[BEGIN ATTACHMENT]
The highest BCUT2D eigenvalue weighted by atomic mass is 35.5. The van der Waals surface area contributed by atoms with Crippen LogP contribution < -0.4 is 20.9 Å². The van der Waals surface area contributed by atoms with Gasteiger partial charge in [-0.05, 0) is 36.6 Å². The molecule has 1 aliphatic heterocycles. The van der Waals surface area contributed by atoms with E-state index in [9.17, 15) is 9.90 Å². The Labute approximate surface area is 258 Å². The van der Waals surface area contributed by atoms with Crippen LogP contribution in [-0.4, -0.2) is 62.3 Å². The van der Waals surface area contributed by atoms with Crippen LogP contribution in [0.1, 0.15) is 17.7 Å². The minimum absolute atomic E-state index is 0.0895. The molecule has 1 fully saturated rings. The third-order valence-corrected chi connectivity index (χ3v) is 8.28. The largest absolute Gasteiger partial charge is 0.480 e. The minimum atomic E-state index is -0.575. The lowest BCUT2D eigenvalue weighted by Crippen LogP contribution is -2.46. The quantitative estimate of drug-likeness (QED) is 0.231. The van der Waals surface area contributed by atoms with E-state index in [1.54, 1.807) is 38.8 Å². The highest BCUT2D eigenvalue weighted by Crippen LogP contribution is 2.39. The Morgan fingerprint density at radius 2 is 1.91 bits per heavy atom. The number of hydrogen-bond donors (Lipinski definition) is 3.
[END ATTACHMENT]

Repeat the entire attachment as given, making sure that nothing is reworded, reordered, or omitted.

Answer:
The highest BCUT2D eigenvalue weighted by atomic mass is 35.5. The van der Waals surface area contributed by atoms with Crippen LogP contribution < -0.4 is 20.9 Å². The van der Waals surface area contributed by atoms with Gasteiger partial charge in [-0.05, 0) is 36.6 Å². The molecule has 1 aliphatic heterocycles. The van der Waals surface area contributed by atoms with E-state index in [9.17, 15) is 9.90 Å². The Labute approximate surface area is 258 Å². The van der Waals surface area contributed by atoms with Crippen LogP contribution in [-0.4, -0.2) is 62.3 Å². The van der Waals surface area contributed by atoms with Crippen LogP contribution in [0.1, 0.15) is 17.7 Å². The minimum absolute atomic E-state index is 0.0895. The molecule has 1 fully saturated rings. The third-order valence-corrected chi connectivity index (χ3v) is 8.28. The largest absolute Gasteiger partial charge is 0.480 e. The minimum atomic E-state index is -0.575. The lowest BCUT2D eigenvalue weighted by Crippen LogP contribution is -2.46. The quantitative estimate of drug-likeness (QED) is 0.231. The van der Waals surface area contributed by atoms with E-state index in [1.54, 1.807) is 38.8 Å². The highest BCUT2D eigenvalue weighted by Crippen LogP contribution is 2.39. The Morgan fingerprint density at radius 2 is 1.91 bits per heavy atom. The number of hydrogen-bond donors (Lipinski definition) is 3.